Biography 

George Gittoes is a major Australian artist, photographer and filmmaker. For nearly four decades he has documented some of the worlds most notorious conflicts. From the killing fields of Bosnia to the brutal massacres of Rwanda, Gittoes has documented the best and worst of the human condition. He has worked alongside Marie Guevara in Nicaragua in ‘Bullets of The Poets’ and traveled to Iraq to make ‘Sound Track to War’ and ‘Rampage’. ‘Miscreants of Taliwood’ saw his first meeting with extreme Islam in Pakistan. In ‘Snow Monkey’ he went deep into the world of the street gangs of Jalalabad.

From the beginning, his works have typically reflected his social, political and humanitarian observations of man’s treatment of his fellow man.

Gittoes has been described variously as a pop artist, a figurative artist, a modernist and a post modernist. Ultimately he is a documenter. Through drawing, painting, filmmaking and the written and spoken word he reflects and tells the stories of what he has seen and experienced.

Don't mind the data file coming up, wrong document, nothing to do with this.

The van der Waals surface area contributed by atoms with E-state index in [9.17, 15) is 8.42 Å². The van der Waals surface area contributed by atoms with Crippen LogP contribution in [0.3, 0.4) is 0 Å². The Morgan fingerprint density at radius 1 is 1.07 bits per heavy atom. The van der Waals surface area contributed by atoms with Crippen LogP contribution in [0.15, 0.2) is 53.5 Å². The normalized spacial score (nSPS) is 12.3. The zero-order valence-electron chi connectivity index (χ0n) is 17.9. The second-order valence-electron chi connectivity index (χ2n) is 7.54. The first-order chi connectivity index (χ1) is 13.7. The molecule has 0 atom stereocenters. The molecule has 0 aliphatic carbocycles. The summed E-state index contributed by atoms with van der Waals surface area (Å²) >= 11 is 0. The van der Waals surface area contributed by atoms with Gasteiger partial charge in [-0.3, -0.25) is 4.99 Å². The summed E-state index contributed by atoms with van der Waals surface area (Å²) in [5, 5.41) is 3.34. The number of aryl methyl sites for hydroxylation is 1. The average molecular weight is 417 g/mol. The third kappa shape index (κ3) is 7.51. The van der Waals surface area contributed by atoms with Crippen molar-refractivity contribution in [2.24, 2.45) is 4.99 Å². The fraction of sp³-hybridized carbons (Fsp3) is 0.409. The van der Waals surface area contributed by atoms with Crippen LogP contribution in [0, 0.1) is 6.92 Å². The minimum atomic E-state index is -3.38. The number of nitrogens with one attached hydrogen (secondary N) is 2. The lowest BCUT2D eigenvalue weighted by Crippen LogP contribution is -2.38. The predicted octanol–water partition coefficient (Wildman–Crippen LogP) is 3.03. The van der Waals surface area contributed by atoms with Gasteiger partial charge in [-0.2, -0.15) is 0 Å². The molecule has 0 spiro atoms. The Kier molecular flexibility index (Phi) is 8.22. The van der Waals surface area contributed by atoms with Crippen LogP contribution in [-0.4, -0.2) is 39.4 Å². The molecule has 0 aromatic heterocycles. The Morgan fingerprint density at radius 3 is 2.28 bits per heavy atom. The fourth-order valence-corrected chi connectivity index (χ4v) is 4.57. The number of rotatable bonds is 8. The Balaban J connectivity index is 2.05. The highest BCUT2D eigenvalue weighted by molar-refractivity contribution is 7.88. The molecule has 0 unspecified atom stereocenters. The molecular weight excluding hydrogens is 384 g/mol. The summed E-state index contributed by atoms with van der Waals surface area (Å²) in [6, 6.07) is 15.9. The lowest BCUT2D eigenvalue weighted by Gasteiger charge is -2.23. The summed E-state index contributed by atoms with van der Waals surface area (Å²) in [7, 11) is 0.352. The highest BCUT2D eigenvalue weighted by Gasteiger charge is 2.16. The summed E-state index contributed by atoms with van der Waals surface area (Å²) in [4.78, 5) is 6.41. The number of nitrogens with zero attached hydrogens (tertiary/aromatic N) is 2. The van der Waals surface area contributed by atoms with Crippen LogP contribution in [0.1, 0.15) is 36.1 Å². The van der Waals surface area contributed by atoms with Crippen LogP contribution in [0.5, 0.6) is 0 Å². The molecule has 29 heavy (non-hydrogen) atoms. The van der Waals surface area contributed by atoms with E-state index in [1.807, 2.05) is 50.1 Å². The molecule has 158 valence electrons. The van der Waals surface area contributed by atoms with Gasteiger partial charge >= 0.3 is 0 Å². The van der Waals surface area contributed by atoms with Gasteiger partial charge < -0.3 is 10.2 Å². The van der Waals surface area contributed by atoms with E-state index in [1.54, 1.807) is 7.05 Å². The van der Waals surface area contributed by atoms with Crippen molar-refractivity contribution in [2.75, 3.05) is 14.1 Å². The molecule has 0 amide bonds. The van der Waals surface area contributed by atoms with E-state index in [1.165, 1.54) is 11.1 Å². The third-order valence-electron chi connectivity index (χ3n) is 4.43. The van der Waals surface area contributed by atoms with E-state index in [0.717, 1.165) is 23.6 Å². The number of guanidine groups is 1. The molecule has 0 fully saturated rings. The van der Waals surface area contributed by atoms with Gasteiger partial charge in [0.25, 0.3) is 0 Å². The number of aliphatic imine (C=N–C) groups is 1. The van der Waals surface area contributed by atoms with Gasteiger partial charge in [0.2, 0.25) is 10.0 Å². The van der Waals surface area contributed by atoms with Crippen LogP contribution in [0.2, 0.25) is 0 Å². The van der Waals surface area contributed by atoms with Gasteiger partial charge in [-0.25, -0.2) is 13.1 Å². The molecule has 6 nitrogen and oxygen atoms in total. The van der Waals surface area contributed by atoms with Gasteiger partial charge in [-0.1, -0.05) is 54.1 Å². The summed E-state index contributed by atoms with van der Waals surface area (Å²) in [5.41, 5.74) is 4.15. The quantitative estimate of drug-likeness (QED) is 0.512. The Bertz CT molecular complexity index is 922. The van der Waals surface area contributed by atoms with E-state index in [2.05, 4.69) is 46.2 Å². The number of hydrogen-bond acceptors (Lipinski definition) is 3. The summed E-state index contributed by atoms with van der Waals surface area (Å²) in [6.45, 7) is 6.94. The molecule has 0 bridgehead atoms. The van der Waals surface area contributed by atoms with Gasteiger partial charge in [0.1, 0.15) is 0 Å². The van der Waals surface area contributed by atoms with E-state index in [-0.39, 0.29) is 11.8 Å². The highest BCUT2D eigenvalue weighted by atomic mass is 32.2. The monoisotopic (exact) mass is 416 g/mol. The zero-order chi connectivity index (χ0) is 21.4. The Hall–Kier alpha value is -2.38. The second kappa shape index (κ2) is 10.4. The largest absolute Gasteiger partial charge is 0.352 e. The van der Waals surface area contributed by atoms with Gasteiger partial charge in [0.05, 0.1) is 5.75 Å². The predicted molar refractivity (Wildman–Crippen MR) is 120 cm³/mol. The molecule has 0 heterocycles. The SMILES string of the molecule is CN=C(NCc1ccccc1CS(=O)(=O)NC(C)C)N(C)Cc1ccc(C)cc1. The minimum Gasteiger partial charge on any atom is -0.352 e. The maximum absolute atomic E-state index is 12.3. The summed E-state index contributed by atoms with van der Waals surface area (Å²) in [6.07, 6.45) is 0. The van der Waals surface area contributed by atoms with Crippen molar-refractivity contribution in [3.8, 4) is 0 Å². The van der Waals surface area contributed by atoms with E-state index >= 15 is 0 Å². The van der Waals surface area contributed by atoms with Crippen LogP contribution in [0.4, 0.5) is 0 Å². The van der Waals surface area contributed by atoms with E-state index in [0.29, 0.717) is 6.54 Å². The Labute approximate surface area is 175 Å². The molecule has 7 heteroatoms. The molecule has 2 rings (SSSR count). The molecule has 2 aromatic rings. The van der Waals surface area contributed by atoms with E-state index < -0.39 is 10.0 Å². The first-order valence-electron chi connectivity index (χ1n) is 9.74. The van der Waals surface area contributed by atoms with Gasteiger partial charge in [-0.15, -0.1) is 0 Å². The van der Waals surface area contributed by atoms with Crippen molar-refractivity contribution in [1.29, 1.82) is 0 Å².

Acclaimed as one of Australia’s most important artists, in 2015 he was awarded the Sydney Peace Prize in recognition of his life’s work in contributing to the peacemaking process.

As an artist, he has received critical acclaim. In 1995 he was awarded the Blake Prize for religious art for one of his most important paintings ‘The Preacher’. In 2008 he was awarded and honoree Dr of Letter by the University of NSW.

His work has been collected by the Queensland Art Gallery, the State Gallery of New South Wales, the Museum and Art Gallery of the Northern Territory, the Powerhouse Museum and the National Gallery of Australia. George has been widely collected by the regional galleries throughout Australia.

In 2016 Gittoes was a finalist in the Sulman Art Prize at the Art Gallery of NSW.